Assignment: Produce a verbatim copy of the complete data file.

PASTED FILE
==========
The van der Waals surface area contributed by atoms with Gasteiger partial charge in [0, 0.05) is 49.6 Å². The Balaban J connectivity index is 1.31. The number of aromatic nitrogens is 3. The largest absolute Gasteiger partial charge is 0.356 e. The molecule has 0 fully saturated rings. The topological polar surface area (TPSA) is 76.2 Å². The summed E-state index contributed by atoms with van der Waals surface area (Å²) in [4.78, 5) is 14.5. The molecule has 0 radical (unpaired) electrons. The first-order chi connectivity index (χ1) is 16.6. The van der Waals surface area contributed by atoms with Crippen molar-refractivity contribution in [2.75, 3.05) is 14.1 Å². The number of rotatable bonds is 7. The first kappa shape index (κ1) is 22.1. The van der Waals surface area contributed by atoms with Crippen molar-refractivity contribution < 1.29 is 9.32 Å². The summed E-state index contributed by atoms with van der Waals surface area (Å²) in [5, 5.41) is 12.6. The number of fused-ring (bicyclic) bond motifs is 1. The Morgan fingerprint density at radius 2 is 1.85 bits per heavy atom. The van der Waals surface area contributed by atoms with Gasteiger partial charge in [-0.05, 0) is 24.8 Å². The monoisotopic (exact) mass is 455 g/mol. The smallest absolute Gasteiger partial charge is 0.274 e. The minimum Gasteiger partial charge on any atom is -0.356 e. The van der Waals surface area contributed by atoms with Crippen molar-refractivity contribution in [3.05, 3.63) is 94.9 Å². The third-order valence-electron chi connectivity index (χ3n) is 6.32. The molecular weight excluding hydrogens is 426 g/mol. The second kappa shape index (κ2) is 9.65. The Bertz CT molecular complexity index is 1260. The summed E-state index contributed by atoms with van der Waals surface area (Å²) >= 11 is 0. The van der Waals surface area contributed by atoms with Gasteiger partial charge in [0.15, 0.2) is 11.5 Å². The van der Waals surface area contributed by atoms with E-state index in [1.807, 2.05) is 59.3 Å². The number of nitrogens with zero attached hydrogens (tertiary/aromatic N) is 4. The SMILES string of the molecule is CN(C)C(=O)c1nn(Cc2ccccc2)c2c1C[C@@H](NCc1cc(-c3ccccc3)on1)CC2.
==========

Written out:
The van der Waals surface area contributed by atoms with Gasteiger partial charge in [0, 0.05) is 49.6 Å². The Balaban J connectivity index is 1.31. The number of aromatic nitrogens is 3. The largest absolute Gasteiger partial charge is 0.356 e. The molecule has 0 fully saturated rings. The topological polar surface area (TPSA) is 76.2 Å². The summed E-state index contributed by atoms with van der Waals surface area (Å²) in [4.78, 5) is 14.5. The molecule has 0 radical (unpaired) electrons. The first-order chi connectivity index (χ1) is 16.6. The van der Waals surface area contributed by atoms with Crippen molar-refractivity contribution in [2.75, 3.05) is 14.1 Å². The number of rotatable bonds is 7. The first kappa shape index (κ1) is 22.1. The van der Waals surface area contributed by atoms with Crippen molar-refractivity contribution < 1.29 is 9.32 Å². The summed E-state index contributed by atoms with van der Waals surface area (Å²) in [5, 5.41) is 12.6. The number of fused-ring (bicyclic) bond motifs is 1. The Morgan fingerprint density at radius 2 is 1.85 bits per heavy atom. The van der Waals surface area contributed by atoms with Gasteiger partial charge in [-0.05, 0) is 24.8 Å². The monoisotopic (exact) mass is 455 g/mol. The smallest absolute Gasteiger partial charge is 0.274 e. The minimum Gasteiger partial charge on any atom is -0.356 e. The van der Waals surface area contributed by atoms with Crippen molar-refractivity contribution in [3.05, 3.63) is 94.9 Å². The third-order valence-electron chi connectivity index (χ3n) is 6.32. The molecular weight excluding hydrogens is 426 g/mol. The second kappa shape index (κ2) is 9.65. The Bertz CT molecular complexity index is 1260. The summed E-state index contributed by atoms with van der Waals surface area (Å²) >= 11 is 0. The van der Waals surface area contributed by atoms with Gasteiger partial charge in [0.15, 0.2) is 11.5 Å². The van der Waals surface area contributed by atoms with E-state index in [1.807, 2.05) is 59.3 Å². The number of nitrogens with zero attached hydrogens (tertiary/aromatic N) is 4. The SMILES string of the molecule is CN(C)C(=O)c1nn(Cc2ccccc2)c2c1C[C@@H](NCc1cc(-c3ccccc3)on1)CC2.